Roger Sherman completed building his house.

-Image courtesy of the Internet Archive, The Library of Congress, “The homes of our forefathers. Being a selection of the oldest and most interesting buildings, historical houses, and noted places in Rhode Island and Connecticut,” by Edwin Whitefield, 1882

“The house was completed in 1770, in which year Mr. Sherman moved into it. Within its walls, preceding the Revolution, were held many discussions as to the best manner of meeting the impending difficulties with the mother country; and here, doubtless, were considered the outlines of various articles, the substance of which at length appeared in the United States Constitution, of which Roger Sherman was one of the framers.”
-Excerpt courtesy of the Internet Archive, Yale University, “Yale and the City of Elms,” by William Emery Decrow, 1882. (Top) Image courtesy the Internet Archive, “Sherman genealogy… the descendants of Honorable Roger Sherman,” by Thomas Townsend Sherman, 1920

“Res of Roger Sherman New Haven Conn. Picture shows two houses on a diagonal to the picture plane; man walking on sidewalk before second house, tree on far right.” -Image courtesy of the New Haven Museum, Documentary Objects Collection, “Residence of Roger Sherman,” Engraving by unknown artist, circa 1860s-1870s

“The original house stood on the present site of the Union League Club, 1032 Chapel Street. Subsequently Sherman built another house on the same home lot, a little westward, 1050 Chapel Street, now occupied by stores, where he lived and died in 1793.”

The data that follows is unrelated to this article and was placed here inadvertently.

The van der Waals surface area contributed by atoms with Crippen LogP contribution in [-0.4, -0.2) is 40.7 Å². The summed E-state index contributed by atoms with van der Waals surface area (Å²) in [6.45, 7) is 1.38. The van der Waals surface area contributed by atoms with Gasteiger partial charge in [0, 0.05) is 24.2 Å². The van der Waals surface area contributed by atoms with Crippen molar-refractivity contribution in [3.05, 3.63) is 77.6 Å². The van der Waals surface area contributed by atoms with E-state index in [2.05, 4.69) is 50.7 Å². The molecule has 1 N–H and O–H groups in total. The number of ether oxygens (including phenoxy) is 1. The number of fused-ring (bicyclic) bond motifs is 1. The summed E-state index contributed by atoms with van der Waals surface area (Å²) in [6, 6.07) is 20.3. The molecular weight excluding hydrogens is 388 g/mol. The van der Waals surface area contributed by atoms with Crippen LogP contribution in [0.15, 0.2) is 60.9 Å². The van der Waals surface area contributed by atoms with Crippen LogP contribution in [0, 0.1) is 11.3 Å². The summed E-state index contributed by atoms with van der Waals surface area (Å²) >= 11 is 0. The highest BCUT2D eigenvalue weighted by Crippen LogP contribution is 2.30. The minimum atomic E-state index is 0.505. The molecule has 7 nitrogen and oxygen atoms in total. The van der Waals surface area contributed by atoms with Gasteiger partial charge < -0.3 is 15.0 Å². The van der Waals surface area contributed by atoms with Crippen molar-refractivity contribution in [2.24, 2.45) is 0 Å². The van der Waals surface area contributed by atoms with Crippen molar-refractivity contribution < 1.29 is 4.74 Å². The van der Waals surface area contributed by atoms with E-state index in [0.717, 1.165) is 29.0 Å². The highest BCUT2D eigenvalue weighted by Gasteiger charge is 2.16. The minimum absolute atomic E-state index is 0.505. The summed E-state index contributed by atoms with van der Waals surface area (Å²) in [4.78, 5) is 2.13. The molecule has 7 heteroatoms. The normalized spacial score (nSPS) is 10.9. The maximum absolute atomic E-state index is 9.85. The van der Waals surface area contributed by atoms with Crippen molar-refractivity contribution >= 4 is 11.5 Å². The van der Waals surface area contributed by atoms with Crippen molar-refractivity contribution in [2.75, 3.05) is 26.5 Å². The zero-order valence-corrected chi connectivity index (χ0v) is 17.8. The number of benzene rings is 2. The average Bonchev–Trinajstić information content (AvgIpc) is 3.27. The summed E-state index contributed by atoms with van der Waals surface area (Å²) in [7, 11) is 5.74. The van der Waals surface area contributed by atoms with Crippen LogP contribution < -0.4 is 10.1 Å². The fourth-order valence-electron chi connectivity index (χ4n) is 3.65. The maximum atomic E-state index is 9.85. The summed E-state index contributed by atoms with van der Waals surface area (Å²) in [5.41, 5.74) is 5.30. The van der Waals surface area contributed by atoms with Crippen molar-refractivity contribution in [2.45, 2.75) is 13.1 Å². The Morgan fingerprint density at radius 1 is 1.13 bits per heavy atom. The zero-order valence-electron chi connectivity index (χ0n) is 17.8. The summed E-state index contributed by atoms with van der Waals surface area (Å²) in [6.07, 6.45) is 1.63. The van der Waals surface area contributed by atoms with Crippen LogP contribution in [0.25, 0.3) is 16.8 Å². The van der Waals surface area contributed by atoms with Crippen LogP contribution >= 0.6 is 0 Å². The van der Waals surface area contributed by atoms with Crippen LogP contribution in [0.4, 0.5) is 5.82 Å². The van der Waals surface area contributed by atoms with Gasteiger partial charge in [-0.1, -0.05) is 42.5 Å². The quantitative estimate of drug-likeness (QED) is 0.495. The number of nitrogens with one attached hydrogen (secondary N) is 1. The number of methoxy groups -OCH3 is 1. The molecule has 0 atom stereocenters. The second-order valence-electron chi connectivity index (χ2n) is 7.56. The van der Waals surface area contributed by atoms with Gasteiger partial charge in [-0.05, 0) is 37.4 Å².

-Excerpt courtesy of the Internet Archive, “The Fourteenth Annual Congress,” by the Sons of the American Revolution, New Haven, Conn., April 30 and May 1, 1903

-Image courtesy the Internet Archive, “Sherman genealogy… the descendants of Honorable Roger Sherman,” by Thomas Townsend Sherman, 1920

2 thoughts on “Roger Sherman completed building his house.”

  1. Good morning Arthur,
    A few months ago, my husband and I met you at the Union League Cafe and you kindly gave us your card. I am now writing a paper for my Historic Preservation class and would like to include the history of the building. I have a gap in my research regarding the time when the building became the Sherman’s Taverne..or maybe I confused the Sherman Taverne with the Union League Cafe building? Would you please clarify this for me? Thank you,

    Liked by 1 person

    1. Absolutely Ms. Chiquillo and sorry for the delayed response just reading your comment now (May 4): Sherman’s Taverne was the first French restaurant in the former Union League Club building at 1032 Chapel Street. Sherman’s Taverne by the Green opened in the spring of 1977, owned and operated by Ernest Nejame, a year after Neil and Colin Shaw had finished a gut-rehab on the interior of the building and greatly expanded the bar space. The Shaw brothers had intended to open a restaurant in the space in 1976, but for one reason or another, it did not seem to get off the ground. Prior to the Shaw brothers in 1976, there was a short-lived period in 1970 where the Union League Club building was going to become a free health clinic; this project seemed to run into funding challenges. Otherwise the building sat empty, AFAIK, from 1963 when the Union League of New Haven moved out, until 1976. Sherman’s Taverne by the Green closed in 1985: the building, then owned by Joel Schiavone in 1985, underwent a historic renovation. Robert Henry’s opened in the former Union League Club building in 1987: the owner, Madame McKenzie, retired from the restaurant six years later. Madame McKenzie’s daughter, Robin McKenzie, and her husband French Chef Jean-Pierre Vuillermet, took over the Robert Henry’s lease, and opened the Union League Cafe in 1993. Sorry for the long answer, I hope it’s helpful and not too confusing! Please let me know if I can clarify / if I answered the right question. Thank you for writing; next time it won’t take me so long to respond!


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